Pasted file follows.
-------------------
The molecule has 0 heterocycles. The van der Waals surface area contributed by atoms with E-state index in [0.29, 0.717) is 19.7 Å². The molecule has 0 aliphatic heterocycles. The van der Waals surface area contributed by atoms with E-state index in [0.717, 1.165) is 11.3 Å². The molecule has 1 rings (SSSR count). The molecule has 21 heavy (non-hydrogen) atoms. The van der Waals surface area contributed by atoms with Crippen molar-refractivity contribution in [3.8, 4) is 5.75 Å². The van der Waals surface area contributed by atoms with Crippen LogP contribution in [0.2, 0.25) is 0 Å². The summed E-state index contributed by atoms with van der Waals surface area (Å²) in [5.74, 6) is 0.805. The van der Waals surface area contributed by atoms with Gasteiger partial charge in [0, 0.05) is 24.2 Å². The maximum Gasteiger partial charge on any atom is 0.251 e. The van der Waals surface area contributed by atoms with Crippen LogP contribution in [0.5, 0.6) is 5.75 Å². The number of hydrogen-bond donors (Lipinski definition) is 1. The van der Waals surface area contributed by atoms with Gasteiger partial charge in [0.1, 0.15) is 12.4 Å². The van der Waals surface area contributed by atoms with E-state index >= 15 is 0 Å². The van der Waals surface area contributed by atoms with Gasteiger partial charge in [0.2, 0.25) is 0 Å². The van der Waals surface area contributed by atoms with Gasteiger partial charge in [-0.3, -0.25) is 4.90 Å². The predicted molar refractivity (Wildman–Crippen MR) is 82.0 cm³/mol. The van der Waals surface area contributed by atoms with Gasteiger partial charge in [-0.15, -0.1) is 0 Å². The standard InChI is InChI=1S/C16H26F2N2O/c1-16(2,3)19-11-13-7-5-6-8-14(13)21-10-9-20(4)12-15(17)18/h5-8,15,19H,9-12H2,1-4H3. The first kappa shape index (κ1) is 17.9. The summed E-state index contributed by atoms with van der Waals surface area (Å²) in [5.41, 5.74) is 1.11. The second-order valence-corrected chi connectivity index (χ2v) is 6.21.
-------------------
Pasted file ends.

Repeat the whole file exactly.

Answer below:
The molecule has 0 heterocycles. The van der Waals surface area contributed by atoms with E-state index in [0.29, 0.717) is 19.7 Å². The molecule has 0 aliphatic heterocycles. The van der Waals surface area contributed by atoms with E-state index in [0.717, 1.165) is 11.3 Å². The molecule has 1 rings (SSSR count). The molecule has 21 heavy (non-hydrogen) atoms. The van der Waals surface area contributed by atoms with Crippen molar-refractivity contribution in [3.8, 4) is 5.75 Å². The van der Waals surface area contributed by atoms with Crippen LogP contribution in [0.2, 0.25) is 0 Å². The summed E-state index contributed by atoms with van der Waals surface area (Å²) in [5.74, 6) is 0.805. The van der Waals surface area contributed by atoms with Gasteiger partial charge in [0, 0.05) is 24.2 Å². The maximum Gasteiger partial charge on any atom is 0.251 e. The van der Waals surface area contributed by atoms with Crippen LogP contribution in [0.5, 0.6) is 5.75 Å². The number of hydrogen-bond donors (Lipinski definition) is 1. The van der Waals surface area contributed by atoms with Gasteiger partial charge in [0.1, 0.15) is 12.4 Å². The van der Waals surface area contributed by atoms with E-state index >= 15 is 0 Å². The van der Waals surface area contributed by atoms with Gasteiger partial charge in [0.2, 0.25) is 0 Å². The van der Waals surface area contributed by atoms with Gasteiger partial charge in [-0.3, -0.25) is 4.90 Å². The predicted molar refractivity (Wildman–Crippen MR) is 82.0 cm³/mol. The van der Waals surface area contributed by atoms with Gasteiger partial charge in [-0.15, -0.1) is 0 Å². The standard InChI is InChI=1S/C16H26F2N2O/c1-16(2,3)19-11-13-7-5-6-8-14(13)21-10-9-20(4)12-15(17)18/h5-8,15,19H,9-12H2,1-4H3. The first kappa shape index (κ1) is 17.9. The summed E-state index contributed by atoms with van der Waals surface area (Å²) in [5.41, 5.74) is 1.11. The second-order valence-corrected chi connectivity index (χ2v) is 6.21.